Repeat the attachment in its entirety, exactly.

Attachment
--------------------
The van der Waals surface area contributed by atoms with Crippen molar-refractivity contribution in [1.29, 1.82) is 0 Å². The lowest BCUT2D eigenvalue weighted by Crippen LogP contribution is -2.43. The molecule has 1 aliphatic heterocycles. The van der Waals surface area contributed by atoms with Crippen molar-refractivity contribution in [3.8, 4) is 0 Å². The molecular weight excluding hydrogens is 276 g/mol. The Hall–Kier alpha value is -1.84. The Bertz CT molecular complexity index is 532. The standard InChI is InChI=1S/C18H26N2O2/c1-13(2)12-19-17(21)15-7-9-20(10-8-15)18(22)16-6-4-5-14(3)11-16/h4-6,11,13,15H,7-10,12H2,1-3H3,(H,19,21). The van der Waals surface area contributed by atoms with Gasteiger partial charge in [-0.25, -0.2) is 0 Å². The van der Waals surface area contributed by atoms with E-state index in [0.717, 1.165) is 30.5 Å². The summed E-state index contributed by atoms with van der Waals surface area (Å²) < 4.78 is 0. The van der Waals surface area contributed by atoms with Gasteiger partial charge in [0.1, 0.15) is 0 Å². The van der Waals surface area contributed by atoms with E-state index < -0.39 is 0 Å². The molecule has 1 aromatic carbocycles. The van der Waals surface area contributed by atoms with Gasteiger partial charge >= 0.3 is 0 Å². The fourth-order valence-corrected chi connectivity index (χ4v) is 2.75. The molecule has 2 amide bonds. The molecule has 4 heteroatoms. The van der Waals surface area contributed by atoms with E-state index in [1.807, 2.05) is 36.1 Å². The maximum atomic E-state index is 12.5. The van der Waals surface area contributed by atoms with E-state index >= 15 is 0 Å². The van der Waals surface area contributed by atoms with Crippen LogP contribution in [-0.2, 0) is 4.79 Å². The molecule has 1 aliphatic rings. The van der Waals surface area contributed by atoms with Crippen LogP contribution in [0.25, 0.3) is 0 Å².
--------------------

The van der Waals surface area contributed by atoms with Crippen molar-refractivity contribution in [1.29, 1.82) is 0 Å². The lowest BCUT2D eigenvalue weighted by Crippen LogP contribution is -2.43. The molecule has 1 aliphatic heterocycles. The van der Waals surface area contributed by atoms with Crippen molar-refractivity contribution in [3.8, 4) is 0 Å². The molecular weight excluding hydrogens is 276 g/mol. The Hall–Kier alpha value is -1.84. The Bertz CT molecular complexity index is 532. The standard InChI is InChI=1S/C18H26N2O2/c1-13(2)12-19-17(21)15-7-9-20(10-8-15)18(22)16-6-4-5-14(3)11-16/h4-6,11,13,15H,7-10,12H2,1-3H3,(H,19,21). The van der Waals surface area contributed by atoms with Gasteiger partial charge in [-0.25, -0.2) is 0 Å². The van der Waals surface area contributed by atoms with E-state index in [0.717, 1.165) is 30.5 Å². The summed E-state index contributed by atoms with van der Waals surface area (Å²) < 4.78 is 0. The van der Waals surface area contributed by atoms with Gasteiger partial charge in [0.1, 0.15) is 0 Å². The van der Waals surface area contributed by atoms with E-state index < -0.39 is 0 Å². The molecule has 1 aromatic carbocycles. The van der Waals surface area contributed by atoms with Gasteiger partial charge >= 0.3 is 0 Å². The fourth-order valence-corrected chi connectivity index (χ4v) is 2.75. The molecule has 2 amide bonds. The molecule has 4 heteroatoms. The van der Waals surface area contributed by atoms with E-state index in [1.807, 2.05) is 36.1 Å². The maximum atomic E-state index is 12.5. The van der Waals surface area contributed by atoms with E-state index >= 15 is 0 Å². The van der Waals surface area contributed by atoms with Crippen LogP contribution in [-0.2, 0) is 4.79 Å². The molecule has 1 aliphatic rings. The van der Waals surface area contributed by atoms with Crippen LogP contribution in [0.25, 0.3) is 0 Å².